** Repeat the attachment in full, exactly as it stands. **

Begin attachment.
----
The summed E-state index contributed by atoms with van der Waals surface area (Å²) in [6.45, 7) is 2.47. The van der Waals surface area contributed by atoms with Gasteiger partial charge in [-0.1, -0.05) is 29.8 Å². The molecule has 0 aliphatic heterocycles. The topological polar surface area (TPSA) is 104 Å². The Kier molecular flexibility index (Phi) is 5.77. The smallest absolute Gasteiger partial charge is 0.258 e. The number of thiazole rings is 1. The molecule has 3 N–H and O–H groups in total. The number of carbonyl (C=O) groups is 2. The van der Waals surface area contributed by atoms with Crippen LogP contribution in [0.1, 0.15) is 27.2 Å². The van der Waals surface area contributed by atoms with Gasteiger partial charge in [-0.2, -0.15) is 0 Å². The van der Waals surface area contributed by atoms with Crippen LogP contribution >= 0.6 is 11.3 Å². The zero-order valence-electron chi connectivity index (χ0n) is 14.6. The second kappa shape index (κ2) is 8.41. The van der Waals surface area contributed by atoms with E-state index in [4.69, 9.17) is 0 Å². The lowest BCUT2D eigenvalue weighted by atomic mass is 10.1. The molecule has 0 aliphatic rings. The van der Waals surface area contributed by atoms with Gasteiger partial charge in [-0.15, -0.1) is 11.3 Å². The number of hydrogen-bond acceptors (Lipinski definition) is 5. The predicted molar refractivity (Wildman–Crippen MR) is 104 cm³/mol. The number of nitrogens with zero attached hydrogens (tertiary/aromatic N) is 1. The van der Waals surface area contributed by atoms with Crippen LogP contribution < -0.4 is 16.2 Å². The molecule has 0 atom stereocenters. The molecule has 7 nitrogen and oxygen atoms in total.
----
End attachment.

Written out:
The summed E-state index contributed by atoms with van der Waals surface area (Å²) in [6.45, 7) is 2.47. The van der Waals surface area contributed by atoms with Gasteiger partial charge in [-0.1, -0.05) is 29.8 Å². The molecule has 0 aliphatic heterocycles. The topological polar surface area (TPSA) is 104 Å². The Kier molecular flexibility index (Phi) is 5.77. The smallest absolute Gasteiger partial charge is 0.258 e. The number of thiazole rings is 1. The molecule has 3 N–H and O–H groups in total. The number of carbonyl (C=O) groups is 2. The van der Waals surface area contributed by atoms with Crippen LogP contribution in [0.1, 0.15) is 27.2 Å². The van der Waals surface area contributed by atoms with Gasteiger partial charge in [-0.2, -0.15) is 0 Å². The van der Waals surface area contributed by atoms with Crippen LogP contribution >= 0.6 is 11.3 Å². The zero-order valence-electron chi connectivity index (χ0n) is 14.6. The second kappa shape index (κ2) is 8.41. The van der Waals surface area contributed by atoms with E-state index in [4.69, 9.17) is 0 Å². The lowest BCUT2D eigenvalue weighted by atomic mass is 10.1. The molecule has 0 aliphatic rings. The van der Waals surface area contributed by atoms with Gasteiger partial charge in [-0.15, -0.1) is 11.3 Å². The number of hydrogen-bond acceptors (Lipinski definition) is 5. The predicted molar refractivity (Wildman–Crippen MR) is 104 cm³/mol. The number of nitrogens with zero attached hydrogens (tertiary/aromatic N) is 1. The van der Waals surface area contributed by atoms with Crippen LogP contribution < -0.4 is 16.2 Å². The molecule has 0 atom stereocenters. The molecule has 7 nitrogen and oxygen atoms in total.